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The Christmas Spirit-Cybernaut



Beliefs are a funny thing. I have a friend who believes that the Christmas spirit is an astrological projection of physical and mental well-being induced by the Winter Solstice. It’s like arriving at the top of the hill on a spiritual roller coaster – the excitement builds on the way up, you hang weightless for a second as time stands still, then plunge back into the world.

I also have friends who believe that this Christmas Day signifies the 2000 th anniversary of the birth of Christ, son of God. Another friend believes that Dec. 25 is the anniversary of the birth of the prophet Jesus. I also have friends who say Christ was not the son of God, but an influential Rabbi of the times.

One friend who can prove that Christ was a black man, while another celebrates Kwanzaa to recognize the spirituality and sense of community that guided his ancestors through hundreds of years of slavery and discrimination.

For the majority of people I know, however, Christmas is just a great time to give, to receive, to eat lots, and get subtly hammered with friends and relatives in front of a roaring fire.

So many beliefs, all spanning the same period of time. Coincidence? It only lends credence to the Winter Soltice idea, that we have a spiritual connectedness to the earth and the cosmos that we all feel in our bones and celebrate as a statutory holiday.

Regardless of your beliefs, the holiday season is a time to feel connected with family and friends, and to toast those who couldn’t make it. It’s also a good time to feel connected to the planet and, when New Year’s rolls around, to accept changes where changes is needed.


Whistler council and the municipality have officially adopted The Natural Step program, a framework for an environmentally sustainable world. Several early adopters have also signed on, including Whistler-Blackcomb, Tourism Whistler, Chateau Whistler, and Foto Source. More businesses are expected to join in as the early adopters roll the program out to the community over the next four months. At some point, the community will be brought into the equation, and every individual in town will have a part to play in determining whether this program is successful.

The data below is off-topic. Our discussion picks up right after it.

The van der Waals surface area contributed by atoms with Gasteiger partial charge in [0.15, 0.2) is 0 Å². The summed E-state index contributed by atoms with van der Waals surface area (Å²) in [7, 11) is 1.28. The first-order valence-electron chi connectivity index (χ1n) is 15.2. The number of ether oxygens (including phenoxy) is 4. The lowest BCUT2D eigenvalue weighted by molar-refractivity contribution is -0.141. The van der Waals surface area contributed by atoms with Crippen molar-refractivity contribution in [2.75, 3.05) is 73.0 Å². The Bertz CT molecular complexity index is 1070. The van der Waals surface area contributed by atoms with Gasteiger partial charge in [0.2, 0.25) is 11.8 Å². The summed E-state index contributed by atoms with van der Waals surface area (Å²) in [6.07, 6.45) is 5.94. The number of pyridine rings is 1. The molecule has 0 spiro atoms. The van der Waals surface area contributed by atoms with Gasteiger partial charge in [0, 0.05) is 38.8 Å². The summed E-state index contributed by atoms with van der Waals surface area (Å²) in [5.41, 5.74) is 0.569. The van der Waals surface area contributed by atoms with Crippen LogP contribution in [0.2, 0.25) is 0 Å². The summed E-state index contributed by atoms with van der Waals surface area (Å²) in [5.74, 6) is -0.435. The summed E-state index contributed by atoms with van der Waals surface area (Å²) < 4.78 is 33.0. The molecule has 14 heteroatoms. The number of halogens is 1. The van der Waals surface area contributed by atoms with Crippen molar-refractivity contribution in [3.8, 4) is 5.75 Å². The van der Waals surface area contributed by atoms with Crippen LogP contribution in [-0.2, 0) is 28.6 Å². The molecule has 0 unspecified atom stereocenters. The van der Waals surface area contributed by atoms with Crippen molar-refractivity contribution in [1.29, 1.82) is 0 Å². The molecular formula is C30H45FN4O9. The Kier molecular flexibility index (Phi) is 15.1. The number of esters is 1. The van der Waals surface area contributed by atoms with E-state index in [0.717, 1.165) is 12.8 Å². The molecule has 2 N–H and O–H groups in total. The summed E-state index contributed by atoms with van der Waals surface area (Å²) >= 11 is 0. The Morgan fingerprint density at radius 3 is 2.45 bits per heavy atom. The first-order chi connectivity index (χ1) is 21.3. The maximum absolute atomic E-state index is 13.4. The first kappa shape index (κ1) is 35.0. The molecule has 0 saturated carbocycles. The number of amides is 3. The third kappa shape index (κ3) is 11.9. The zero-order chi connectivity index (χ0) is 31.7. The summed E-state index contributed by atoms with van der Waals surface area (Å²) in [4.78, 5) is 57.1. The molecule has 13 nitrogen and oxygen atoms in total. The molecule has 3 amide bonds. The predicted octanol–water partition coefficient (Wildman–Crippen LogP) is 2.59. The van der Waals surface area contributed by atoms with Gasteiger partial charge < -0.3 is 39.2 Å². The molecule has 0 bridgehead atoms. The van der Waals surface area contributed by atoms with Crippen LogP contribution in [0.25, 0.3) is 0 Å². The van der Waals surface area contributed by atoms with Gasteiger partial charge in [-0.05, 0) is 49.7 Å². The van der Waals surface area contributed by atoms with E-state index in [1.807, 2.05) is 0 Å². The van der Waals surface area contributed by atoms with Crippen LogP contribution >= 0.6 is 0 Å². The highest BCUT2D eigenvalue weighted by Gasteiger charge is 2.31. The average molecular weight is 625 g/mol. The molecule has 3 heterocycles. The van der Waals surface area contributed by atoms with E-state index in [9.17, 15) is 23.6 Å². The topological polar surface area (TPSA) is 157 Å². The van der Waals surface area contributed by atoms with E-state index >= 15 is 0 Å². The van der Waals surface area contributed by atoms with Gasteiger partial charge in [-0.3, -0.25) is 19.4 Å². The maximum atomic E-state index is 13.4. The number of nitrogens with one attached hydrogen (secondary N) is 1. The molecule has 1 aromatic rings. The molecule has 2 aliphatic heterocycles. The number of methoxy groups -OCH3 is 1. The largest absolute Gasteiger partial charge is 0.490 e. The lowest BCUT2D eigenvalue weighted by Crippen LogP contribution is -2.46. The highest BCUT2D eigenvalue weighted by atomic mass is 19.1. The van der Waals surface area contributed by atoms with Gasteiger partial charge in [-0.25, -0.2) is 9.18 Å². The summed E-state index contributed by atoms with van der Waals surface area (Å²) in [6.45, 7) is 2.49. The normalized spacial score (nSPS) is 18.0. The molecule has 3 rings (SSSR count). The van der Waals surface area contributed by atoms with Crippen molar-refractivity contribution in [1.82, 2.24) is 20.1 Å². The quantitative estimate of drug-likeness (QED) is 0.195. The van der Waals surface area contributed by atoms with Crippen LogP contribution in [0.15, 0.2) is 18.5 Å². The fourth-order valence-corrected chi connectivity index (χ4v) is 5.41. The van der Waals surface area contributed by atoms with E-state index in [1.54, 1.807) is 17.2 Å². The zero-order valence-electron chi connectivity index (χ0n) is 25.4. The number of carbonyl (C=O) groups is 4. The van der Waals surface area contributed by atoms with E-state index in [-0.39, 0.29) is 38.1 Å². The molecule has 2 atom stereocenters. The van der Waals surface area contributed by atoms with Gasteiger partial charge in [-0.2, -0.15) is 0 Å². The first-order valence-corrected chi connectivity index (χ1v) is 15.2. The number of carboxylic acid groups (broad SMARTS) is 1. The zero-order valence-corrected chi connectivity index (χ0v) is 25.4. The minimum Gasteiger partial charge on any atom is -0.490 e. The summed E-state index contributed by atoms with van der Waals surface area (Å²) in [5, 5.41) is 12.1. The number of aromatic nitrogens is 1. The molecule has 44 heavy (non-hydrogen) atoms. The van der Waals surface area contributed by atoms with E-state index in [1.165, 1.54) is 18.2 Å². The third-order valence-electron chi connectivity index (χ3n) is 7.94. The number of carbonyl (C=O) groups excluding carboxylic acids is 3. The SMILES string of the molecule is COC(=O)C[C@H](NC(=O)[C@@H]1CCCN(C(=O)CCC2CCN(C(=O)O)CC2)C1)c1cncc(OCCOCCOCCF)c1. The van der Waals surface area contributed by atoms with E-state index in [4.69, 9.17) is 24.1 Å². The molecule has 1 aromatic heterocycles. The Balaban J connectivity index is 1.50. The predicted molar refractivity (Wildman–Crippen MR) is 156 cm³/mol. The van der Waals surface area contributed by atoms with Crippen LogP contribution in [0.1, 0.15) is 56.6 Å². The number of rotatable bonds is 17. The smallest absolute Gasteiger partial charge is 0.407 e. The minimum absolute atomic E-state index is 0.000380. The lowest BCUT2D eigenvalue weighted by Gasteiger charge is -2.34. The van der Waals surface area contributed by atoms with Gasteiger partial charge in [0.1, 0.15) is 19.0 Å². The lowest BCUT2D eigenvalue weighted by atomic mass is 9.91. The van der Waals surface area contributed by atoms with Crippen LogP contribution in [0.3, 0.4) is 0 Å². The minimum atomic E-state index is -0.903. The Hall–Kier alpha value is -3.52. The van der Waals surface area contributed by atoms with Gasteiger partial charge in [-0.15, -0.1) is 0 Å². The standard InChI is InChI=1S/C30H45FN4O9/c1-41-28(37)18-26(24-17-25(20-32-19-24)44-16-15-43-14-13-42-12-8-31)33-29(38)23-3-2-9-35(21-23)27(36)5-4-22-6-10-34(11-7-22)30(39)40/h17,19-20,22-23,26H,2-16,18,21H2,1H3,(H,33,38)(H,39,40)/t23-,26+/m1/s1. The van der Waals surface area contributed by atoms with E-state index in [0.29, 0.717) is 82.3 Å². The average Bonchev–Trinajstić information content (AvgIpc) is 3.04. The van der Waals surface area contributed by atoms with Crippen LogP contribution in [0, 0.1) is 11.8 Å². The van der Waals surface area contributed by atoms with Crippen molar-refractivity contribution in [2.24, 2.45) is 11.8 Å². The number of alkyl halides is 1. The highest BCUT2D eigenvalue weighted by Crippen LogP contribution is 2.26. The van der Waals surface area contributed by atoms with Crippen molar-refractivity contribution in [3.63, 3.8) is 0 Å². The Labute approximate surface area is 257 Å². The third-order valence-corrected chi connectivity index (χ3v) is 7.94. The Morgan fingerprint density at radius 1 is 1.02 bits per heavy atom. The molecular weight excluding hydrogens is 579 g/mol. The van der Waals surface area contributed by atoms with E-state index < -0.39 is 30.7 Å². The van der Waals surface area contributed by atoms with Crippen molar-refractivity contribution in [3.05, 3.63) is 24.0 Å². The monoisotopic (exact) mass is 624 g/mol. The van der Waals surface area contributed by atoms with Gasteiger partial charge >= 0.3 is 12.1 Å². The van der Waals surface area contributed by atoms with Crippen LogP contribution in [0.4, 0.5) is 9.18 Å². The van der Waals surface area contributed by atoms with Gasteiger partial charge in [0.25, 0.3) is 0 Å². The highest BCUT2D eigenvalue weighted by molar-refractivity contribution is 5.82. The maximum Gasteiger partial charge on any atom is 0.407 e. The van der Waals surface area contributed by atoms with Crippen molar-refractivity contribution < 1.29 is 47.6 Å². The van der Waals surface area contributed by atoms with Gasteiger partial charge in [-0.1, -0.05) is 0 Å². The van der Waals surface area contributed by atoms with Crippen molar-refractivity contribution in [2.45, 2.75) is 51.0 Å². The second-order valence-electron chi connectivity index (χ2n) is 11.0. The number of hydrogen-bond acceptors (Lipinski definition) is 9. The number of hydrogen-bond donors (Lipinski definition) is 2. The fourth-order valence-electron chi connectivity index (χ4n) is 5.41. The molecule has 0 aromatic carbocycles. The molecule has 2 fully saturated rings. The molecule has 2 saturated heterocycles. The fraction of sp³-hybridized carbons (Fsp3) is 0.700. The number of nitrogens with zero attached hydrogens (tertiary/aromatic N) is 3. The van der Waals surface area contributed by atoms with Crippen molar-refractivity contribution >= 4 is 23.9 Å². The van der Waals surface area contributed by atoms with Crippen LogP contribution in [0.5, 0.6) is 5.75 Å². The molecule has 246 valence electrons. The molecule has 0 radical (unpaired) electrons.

It’s not difficult, it won’t eat into your free time, and it definitely won’t cost you anything – it’s just a matter of thinking differently, and making the right choices as you go.

Visit this Web site and learn about The Natural Step program. It’s coming anyway, so you might as well be ready for it. It might even inspire you to get involved.


More gratifying than a gift from Santa Claus is the idea that he gave it freely, expecting nothing in return. It truly is better to give than to receive, at least from a spiritual point of view, and to give anonymously borders on sainthood – St. Nicholas himself used to put pieces of fruit and coins in the shoes of needy children to celebrate Christ’s birthday, and while the townspeople had a pretty good idea the local priest was responsible, the children didn’t have a clue. The only way to properly count your blessings it seems is to share them with the less fortunate – Scrooge learned that lesson after the worst night of his life.

One of the hardest parts about charity these days is not the act of parting with your money and belongings, it’s the question of who to give it to. There are close to 78,000(!) registered charities in Canada (or one for every 350 people), but that includes every animal shelter, public library, school board, art group, gun club, political party, after school group, and church in the country.

As a basic rule, stick to what you believe in. The choices are generally between people, animals and the environment. Visit Charity.ca, a hub for thousands of worthwhile Canadian charities, to learn more about contributing to charities (including tax benefits and why it’s in your best interest to cough up) and to register yourself as a donor.


Every New Year’s it’s the same old travesty. The clock strikes midnight and everyone stumbles around hugging and banging foreheads, spilling drinks on the carpet and getting recklessly sentimental. After you’ve made the rounds three different times and the carpet is well-saturated, somebody inevitably starts leading the room through a chorus of Auld Lang Syne, making it up as they go along. Nobody knows where it came from, nobody knows what it means, and, sure as hell, nobody knows the words.

It’s all there on How Stuff Works – the proud Scottish tradition (poet Robert Burns’ version is the most widely recognized), the meaning of the words (apparently auld lang syne means "times gone by", but nobody seems to know for sure), and the words to the song.

If you’re going to get sentimental this New Year’s, then get it right.

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